It is often assumed that women–particularly young women–will reach out for help when concerned about their mental health. There is a tendency to think of women as having a certain savviness when it comes to understanding their emotions. Young women are commonly assumed to be even better equipped than previous generations to take care of their mental health.

Yet while the majority of people who die by suicide are men, we are seeing an increase in young women ending their lives. Suicide is most often connected to undertreated or untreated mental health concerns–and we are learning that both genders may be suffering in silence.

Young women continue to face mounting pressures in society that may challenge their ability to reach out for support. As a mother of a young daughter, I am aware of modern societal messages that seem to inform her of how she should be in the world: “Present yourself well, but expect attention for how you look,” “Assert yourself, but don’t be ‘bossy,’” “Don’t assume opportunities are for men only,” “Be bold,” and “You can be anything you want to be.” The list goes on.

For young women, these societal messages can come with a price–a growing feeling they cannot measure up to all that is expected of them. They may suffer from depression and anxiety in silence, confused by a world that seems to hold more opportunities for them, but also more expectations.

If you are concerned about a girl or young woman in your life, or even wondering how she might be feeling, I encourage you to have an open dialogue with her. Ask her directly how she has been feeling and, if you are concerned, whether or not she has ever had thoughts of suicide. Asking will not put the thought in her head, but rather, may start a dialogue that continues over time, and sends a message that you are a safe person to talk to about mental health. 

Here are some tips to begin that conversation with your teenager or young woman:

  • Find a time when you can be alone to talk (make the time).

  • Say something like, “I’ve noticed you seem overwhelmed lately. How are you doing?”

  • After listening–especially if you have picked up on feelings of hopelessness or feeling trapped –you can say something like, “Sometimes when people are overwhelmed, or feeling depressed or anxious, they may have thoughts about wanting to end their life. I am wondering–have you ever had those thoughts?”

  • Don’t overreact to what you hear. While it is not uncommon for teens to have thoughts of suicide, it is important you listen without judgment. If she is sharing this with you, she is taking a risk and hoping to trust you with this deeper admission of distress. If she says she is not having those thoughts, keep listening and ask again if you have doubts.

  • You can also raise this in the context of current events. “I know you might have heard about the recent death by suicide of Kate Spade. What do you think about that? Have you ever found yourself, or anyone you know, having thoughts or talking about suicide?”

  • If she tells you she is having thoughts of suicide, reassure her that those thoughts are often connected to mental health, and that there is help for that. Reassure her you will get her the help she needs, and that you are there for her, always, but especially when she feels this level of despair.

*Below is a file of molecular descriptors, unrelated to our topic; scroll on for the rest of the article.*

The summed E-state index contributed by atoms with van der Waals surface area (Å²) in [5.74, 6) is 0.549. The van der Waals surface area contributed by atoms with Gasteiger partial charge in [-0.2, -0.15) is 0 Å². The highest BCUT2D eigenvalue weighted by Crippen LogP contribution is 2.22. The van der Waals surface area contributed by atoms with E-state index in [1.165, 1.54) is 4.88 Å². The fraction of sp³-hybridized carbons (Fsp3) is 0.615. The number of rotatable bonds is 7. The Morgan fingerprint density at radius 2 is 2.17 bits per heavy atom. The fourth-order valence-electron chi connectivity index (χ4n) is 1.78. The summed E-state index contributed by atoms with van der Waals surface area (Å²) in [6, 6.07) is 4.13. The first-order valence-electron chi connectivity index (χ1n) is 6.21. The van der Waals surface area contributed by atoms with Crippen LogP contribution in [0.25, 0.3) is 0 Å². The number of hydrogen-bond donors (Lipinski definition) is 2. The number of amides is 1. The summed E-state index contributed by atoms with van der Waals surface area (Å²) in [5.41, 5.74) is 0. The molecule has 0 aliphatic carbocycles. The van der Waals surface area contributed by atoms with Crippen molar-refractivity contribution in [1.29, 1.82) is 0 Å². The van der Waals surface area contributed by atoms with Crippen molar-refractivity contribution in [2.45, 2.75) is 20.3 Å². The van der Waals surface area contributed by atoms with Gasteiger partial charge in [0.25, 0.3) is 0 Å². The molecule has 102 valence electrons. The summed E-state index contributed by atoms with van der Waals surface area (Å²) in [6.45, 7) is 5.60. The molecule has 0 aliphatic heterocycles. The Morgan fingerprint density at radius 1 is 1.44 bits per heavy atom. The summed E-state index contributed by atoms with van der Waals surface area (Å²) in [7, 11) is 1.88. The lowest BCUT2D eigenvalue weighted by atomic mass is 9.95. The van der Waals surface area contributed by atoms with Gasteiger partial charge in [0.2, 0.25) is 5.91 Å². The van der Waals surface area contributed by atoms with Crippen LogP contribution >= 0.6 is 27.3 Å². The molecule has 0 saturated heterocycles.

• Help her find a way to let you know when she needs support. She may have certain words she will say that are more comfortable for her to let you know she is feeling particularly bad. Find out what those are.

  • Let her know you are going to help her by connecting her to someone who is an expert in mental health–similar to how you would connect her to a doctor if she had the flu or any other health condition. Then call a mental health counselor to make an appointment (don’t wait).

  • If you are concerned she might be suicidal, make sure her environment is safe by securing (or removing from your home) things that might be used for harm, such as medication or firearms.

  • Check in with her regularly. Find out who else she might want to talk to if this conversation is difficult for her with you. Don’t be offended if she decides to talk to another adult about this–but make sure that person knows the goal is to keep her connected to support and get treatment if needed.

  • Ask about her friends too. Is she worried about anyone? Empower her to check in with her friends about their health. You can find some great examples of how to do this at www.seizetheawkward.org Feel free to watch these videos with your teen to start the dialogue.

  • Provide your teen with the National Suicide Prevention Lifeline 1-800-273-TALK (8255) or the Crisis Text Line: text TALK to 741741.A trained person will be available to talk or text with your teen (or with you) 24/7.

  • Have conversations about mental health early and often–not only when you are concerned.

  • Finally, model taking care of your own mental health. Pay attention to your own stress levels, engage in activities such as meditation, exercise, and socializing with supportive people. Share with her what healthy activities work for you, and ask if there are things she finds helpful herself. Get help when you need it too.

While we can’t protect young women from all the pressures they may face, we can help them learn how to pay attention to their mental health and seek help when needed.    

Perhaps this is the biggest responsibility we have in equipping young women for the modern world: to let them know they are not alone, that they have our support, and that mental health is part of our overall health and requires our attention in the same way. 

You can learn more about suicide at The American Foundation for Suicide Prevention, and how to have a conversation about mental health at www.seizetheawkward.org